America was built on and is dependent on small- and medium-sized businesses (SMBs), yet about half of them do not survive in the long run.(1) Private equity (PE) and venture capital (VC) groups deploy more than $100 billion in capital to SMBs every year.(2) But even with such an influx of money, approximately 20% of small businesses fail in the first year, 30% by the second year, and 50% by the fifth year. (3) Clearly, their survival is about more than just money. One should also note that SMBs—the backbone of the US economy—account for nearly 30 million businesses. In fact, in 2020—pandemic and all—Americans filed the paperwork to start 4.3 million businesses, which according to the U.S. Census Bureau, is a 24% increase from the previous year.(4)
“Founders are tired of investors who KPI the founders’ vision out of the company. SMBs deserve a level playing field and financing from groups that can see their potential,” says Paul Ford, founder and president of DS9 Capital.
Most large VC/PE firms often ignore companies they don’t think will generate billions of dollars or who are content with being a multi-million-dollar company. That’s despite the fact that all businesses start small, and often only become large with the right investment of time and money. Smaller companies, Ford notes, shouldn’t be cast aside because they don’t meet a VC/PE firm’s so-called high standards. It’s a mistake for large investors to categorize small and midsize companies as “small potatoes.” These VC firms are overlooking a cardinal rule of investing, which is to diversify one’s portfolio. Minority-owned SMBs can face even tougher challenges when looking for investors.
Minority founded and owned SMBs face more rigorous questioning while searching for investors. They are more likely to face higher standards when it comes to their growth, where their money is coming from and how they have garnered traction—if any. Ford says investors might scrutinize a minority-owned company in ways a non-minority company would be analyzed; thus, incorrectly presuming one is more successful than the other. It’s unfortunate, but that also means there’s a growing gap where investment is needed and opportunities to help SMBs grow that are otherwise being neglected.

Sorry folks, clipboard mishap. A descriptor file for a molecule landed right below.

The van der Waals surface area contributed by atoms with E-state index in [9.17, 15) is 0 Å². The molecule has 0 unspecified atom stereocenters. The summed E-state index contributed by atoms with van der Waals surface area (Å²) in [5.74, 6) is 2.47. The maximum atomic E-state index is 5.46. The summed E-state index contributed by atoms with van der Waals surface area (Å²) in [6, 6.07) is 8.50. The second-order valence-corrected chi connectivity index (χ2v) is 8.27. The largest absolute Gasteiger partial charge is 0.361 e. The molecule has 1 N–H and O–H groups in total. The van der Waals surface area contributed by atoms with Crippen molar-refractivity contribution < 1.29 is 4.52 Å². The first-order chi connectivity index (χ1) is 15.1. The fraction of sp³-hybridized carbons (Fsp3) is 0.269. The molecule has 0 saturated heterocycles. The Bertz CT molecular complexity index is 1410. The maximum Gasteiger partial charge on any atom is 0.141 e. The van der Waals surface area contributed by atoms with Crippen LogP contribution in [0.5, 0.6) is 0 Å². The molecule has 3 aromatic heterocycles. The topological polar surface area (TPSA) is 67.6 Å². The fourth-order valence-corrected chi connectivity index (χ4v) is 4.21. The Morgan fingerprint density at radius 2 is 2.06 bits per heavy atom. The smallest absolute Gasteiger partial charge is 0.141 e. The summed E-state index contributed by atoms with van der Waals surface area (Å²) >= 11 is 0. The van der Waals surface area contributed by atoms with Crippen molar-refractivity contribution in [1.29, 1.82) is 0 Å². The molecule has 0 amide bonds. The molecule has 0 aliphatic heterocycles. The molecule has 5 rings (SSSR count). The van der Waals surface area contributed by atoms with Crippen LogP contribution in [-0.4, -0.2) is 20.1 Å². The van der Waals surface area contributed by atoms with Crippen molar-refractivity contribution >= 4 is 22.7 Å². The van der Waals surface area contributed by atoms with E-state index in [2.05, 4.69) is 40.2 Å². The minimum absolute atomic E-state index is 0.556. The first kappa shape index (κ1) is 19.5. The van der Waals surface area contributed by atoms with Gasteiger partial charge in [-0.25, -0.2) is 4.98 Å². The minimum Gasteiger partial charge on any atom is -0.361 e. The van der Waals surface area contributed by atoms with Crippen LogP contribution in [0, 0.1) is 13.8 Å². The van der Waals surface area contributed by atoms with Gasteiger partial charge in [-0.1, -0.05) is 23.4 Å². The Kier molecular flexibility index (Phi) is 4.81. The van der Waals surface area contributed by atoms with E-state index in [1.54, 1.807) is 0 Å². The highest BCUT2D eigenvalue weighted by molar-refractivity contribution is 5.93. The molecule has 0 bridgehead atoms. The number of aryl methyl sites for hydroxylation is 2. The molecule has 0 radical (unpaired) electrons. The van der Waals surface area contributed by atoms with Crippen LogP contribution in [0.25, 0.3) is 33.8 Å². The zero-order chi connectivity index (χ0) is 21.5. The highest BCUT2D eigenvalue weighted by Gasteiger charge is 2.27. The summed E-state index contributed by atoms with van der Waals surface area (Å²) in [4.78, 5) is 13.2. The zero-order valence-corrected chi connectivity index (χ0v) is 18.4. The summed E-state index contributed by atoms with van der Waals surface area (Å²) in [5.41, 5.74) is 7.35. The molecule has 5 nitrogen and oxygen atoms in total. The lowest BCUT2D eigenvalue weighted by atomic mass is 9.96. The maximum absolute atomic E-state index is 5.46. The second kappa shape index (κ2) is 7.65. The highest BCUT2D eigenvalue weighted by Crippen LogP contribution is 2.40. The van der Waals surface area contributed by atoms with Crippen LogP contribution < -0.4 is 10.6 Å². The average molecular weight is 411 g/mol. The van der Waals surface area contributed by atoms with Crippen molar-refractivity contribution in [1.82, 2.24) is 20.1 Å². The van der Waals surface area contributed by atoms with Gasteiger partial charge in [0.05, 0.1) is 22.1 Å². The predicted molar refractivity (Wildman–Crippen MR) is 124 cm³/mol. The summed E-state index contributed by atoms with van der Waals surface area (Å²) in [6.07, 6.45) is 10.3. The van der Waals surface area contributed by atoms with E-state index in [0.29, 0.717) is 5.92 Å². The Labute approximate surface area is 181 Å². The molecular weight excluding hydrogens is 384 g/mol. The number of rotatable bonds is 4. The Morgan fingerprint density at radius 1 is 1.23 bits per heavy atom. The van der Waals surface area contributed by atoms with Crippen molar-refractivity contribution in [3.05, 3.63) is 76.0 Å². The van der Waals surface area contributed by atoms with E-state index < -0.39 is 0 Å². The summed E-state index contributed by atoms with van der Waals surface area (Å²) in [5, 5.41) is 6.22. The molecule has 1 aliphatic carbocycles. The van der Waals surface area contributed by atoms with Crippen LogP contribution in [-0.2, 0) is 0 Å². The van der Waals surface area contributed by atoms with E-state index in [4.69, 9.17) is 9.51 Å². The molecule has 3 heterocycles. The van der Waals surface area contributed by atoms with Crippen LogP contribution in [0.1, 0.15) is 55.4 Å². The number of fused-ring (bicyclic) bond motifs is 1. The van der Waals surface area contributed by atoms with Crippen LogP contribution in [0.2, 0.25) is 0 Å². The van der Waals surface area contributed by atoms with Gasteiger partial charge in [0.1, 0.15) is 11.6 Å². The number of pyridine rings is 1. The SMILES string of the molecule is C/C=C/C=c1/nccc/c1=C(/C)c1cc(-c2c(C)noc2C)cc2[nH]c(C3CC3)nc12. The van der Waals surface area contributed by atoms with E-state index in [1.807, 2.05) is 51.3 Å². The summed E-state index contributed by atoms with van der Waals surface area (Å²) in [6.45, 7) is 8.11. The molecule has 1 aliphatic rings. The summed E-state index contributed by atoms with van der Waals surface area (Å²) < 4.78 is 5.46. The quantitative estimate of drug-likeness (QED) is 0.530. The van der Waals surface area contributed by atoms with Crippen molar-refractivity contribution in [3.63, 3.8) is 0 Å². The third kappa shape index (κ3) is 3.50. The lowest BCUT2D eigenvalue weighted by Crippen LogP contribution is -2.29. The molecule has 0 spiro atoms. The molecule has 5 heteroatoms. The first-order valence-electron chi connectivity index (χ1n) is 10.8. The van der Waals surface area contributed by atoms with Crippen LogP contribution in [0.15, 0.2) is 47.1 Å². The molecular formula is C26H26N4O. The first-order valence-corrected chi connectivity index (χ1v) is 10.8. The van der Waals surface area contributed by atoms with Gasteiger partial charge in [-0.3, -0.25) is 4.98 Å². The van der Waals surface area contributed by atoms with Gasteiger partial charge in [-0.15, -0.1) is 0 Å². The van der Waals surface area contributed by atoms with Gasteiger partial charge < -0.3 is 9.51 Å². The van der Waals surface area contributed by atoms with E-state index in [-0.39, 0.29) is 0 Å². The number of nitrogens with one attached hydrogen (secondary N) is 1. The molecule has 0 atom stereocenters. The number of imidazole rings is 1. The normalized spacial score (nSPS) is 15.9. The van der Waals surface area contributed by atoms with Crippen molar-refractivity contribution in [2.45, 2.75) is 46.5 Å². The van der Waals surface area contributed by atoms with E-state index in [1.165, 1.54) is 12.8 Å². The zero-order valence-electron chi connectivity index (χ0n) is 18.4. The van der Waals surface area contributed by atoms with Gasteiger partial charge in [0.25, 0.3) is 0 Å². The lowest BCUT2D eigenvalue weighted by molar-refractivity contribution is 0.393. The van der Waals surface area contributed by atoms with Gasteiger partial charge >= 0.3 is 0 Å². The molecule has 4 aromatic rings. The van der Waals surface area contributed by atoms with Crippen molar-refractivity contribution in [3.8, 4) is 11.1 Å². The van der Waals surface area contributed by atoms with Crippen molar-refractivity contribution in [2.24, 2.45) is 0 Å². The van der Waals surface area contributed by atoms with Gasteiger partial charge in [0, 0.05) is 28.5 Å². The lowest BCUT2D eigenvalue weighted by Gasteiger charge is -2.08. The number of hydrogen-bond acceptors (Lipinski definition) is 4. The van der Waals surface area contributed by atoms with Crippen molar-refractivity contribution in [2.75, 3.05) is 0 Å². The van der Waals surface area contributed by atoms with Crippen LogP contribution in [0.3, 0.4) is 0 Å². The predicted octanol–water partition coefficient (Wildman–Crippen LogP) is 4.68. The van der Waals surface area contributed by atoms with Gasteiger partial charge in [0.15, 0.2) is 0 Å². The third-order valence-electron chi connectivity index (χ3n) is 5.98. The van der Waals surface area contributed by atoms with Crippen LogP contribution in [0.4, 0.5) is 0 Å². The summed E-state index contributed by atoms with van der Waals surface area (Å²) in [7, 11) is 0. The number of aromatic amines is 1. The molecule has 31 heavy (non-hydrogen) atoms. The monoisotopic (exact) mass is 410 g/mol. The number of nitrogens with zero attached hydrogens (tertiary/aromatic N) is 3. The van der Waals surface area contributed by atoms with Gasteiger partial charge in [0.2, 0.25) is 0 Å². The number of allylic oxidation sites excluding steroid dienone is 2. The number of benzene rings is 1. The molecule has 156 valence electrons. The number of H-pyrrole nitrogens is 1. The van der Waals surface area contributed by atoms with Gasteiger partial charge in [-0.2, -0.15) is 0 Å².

For small business owners looking for someone to finance their next step, it’s important to interview potential investors as though they were hiring someone to work with the company. Finding out what kind of help, not just money, an investor can give will go a long way toward growing the business. Companies might want to look for someone who shares the same kind of vision the founders have. Following are some of the questions these companies should consider asking their potential investor.
- What are the demands they will make of the company?
- Is this investor going to jeopardize the company’s ability to run operations as the principals see fit?
- Will they scare off other investors?
- How stable or diversified is their portfolio of investments and financings? If that’s in jeopardy, one can be sure they’ll increase the pressure—no matter how it could hurt the business.
- Can this investor lead to others? (5)
As Ford explains, it’s important to find an investor with the same kind of growth and profit goals that you have. You want an investor that is involved but isn’t trying to take over. Investors do need to “buy” into your company with more than just capital. “It’s important to look for a finance provider offering guidance on insurance, legal and regulatory matters. Being on the same page when it comes to what you want growth to look like, means you’re more likely to see those goals through,” Ford says.
Investing can be about more than providing capital, it is about connecting businesses and providing help. Knowing where a company is headed and considering their potential provides leverage for its continued success.
There is no such thing as a company that is too small or too minor to deserve investment, Ford believes. Every company starts small until they receive the right kind of investment of time and money to help them grow. All the big names such as Apple, Google, Disney began working out of a garage, basement, or a small office before they grew to be the major employers they are today. “A car is an awesome piece of machinery. It goes nowhere without a battery which is small and ‘cheap’ compared to the overall sum of the machine. Sometimes small means critical” says Ford.
The solution, according to Ford, is for business owners to make sure the investors take a good look at the business. “When evaluating investors remember it is an interview on both sides. Finding someone who can spot opportunities for their investees to get a step ahead of competitors means success for everyone,” says Ford.
About DS9 Capital:
DS9 Capital is a founder-friendly portfolio management holding company focused on building enduring and stable cash-flowing businesses in the insurance and healthcare technology space. DS9 is generally focused on frontier technology and service offerings in the insurance and healthcare space largely leveraging cloud-based infrastructure, and more specifically on applying our domain expertise to nano-cap sized businesses to expand the value chain for all stakeholders. This value creation typically includes investment, leveraging our vast resources and networks to create a strategic pipeline for organic growth, and realigning the businesses to optimize commercial and IP assets. The tactical goal with each of their companies is to leverage our expertise into higher margin and missed revenue opportunities.